Today, Information and Privacy Commissioner Jill Clayton has confirmed that she will launch an investigation into the recently reported Medicentres privacy breach, as well as a broader review of the way privacy breaches are reported in the health sector in this province.
Commissioner Clayton released the following statement:
“This incident raises concerns about how privacy breaches are reported generally. Therefore, in addition to the Medicentres investigation, we will also be conducting a thorough review of the broader issue of privacy breach reporting by the health sector in Alberta.
“The Minister has encouraged individuals who have been personally affected by this breach to file complaints with my office and I would like to reinforce that message. I would also like to address the recent questions raised about why the information was not released to the public sooner.
“Currently, there are no provisions under Alberta’s Health Information Act (HIA) requiring a health custodian to report a breach to my Office or notify affected individuals. When we do receive reports of this nature, it is done on a voluntary basis. Decisions about when and if affected individuals will be notified of a breach are the responsibility of the custodian. I have no authority to require custodians to notify affected individuals.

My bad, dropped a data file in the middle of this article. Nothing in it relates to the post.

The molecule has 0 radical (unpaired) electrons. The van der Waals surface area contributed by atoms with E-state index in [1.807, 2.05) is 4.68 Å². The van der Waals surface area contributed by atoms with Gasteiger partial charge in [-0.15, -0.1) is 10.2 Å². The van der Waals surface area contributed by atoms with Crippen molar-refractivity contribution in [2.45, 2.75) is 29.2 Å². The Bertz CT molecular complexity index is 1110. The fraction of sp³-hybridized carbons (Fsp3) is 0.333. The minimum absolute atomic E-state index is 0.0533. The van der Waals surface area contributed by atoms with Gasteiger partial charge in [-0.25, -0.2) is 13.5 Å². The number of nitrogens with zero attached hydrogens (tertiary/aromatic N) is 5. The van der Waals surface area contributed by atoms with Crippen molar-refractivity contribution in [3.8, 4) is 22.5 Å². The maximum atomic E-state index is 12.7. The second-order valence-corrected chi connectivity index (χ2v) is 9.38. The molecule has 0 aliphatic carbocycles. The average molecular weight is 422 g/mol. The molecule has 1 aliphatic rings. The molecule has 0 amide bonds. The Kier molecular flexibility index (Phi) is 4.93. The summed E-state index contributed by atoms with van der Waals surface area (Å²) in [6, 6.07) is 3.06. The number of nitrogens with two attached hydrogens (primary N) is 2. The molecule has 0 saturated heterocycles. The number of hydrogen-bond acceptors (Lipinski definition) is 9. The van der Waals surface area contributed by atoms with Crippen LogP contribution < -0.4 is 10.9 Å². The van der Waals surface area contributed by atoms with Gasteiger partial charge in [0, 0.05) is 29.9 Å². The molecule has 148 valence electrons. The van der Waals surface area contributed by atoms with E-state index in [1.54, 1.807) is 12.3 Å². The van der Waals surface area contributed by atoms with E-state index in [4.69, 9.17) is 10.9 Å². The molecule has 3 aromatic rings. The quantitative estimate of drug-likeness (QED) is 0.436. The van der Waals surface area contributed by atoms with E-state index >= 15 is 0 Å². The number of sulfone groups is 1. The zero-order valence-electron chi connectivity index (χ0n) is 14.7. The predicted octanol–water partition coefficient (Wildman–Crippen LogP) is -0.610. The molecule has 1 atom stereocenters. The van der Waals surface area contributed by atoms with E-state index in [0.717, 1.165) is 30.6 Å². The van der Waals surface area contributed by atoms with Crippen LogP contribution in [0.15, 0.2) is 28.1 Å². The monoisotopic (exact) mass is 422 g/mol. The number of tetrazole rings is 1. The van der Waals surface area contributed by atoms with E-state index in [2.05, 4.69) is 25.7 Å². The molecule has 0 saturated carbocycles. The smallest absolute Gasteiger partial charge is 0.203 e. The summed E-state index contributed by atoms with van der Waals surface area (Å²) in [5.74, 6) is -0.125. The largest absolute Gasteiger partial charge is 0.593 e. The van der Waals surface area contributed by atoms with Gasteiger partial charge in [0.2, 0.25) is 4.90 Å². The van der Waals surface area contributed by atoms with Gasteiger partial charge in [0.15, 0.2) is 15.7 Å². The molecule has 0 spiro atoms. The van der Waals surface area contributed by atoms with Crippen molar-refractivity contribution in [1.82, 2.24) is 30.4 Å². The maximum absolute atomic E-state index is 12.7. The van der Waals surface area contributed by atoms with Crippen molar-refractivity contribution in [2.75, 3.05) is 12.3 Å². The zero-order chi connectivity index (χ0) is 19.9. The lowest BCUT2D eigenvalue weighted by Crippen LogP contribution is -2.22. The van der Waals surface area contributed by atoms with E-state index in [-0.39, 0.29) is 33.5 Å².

“When a custodian self-reports a breach to the OIPC, we work with them to assess the potential risk and make recommendations about how to respond to the breach and prevent a similar incident in the future. When there is the potential for harm to individuals, it is always our practice to recommend immediate, direct notification to all affected parties.
“In terms of reporting these incidents to the public or the Government of Alberta, I have no authority to do so. Section 91(1) of the Health Information Act (HIA) prohibits me from releasing any information obtained in performing my duties, powers, and functions under the Act.
“Under Alberta’s private sector privacy law, the Personal Information Protection Act (PIPA), organizations must report a breach of personal information to my Office where they determine there is a real risk of significant harm to an individual. In such a case, I can require the organization to notify affected individuals.
“I have advocated in the past for mandatory breach reporting and notification provisions to be added to the FOIP Act, most recently in my submissions to the FOIP Act review. This case is an important reminder of the need for these types of provisions in the Health Information Act as well and I will be formally asking the government to consider such an amendment. The extension of the mandatory breach notification to the public and health sectors will strengthen the protection of privacy legislation in Alberta.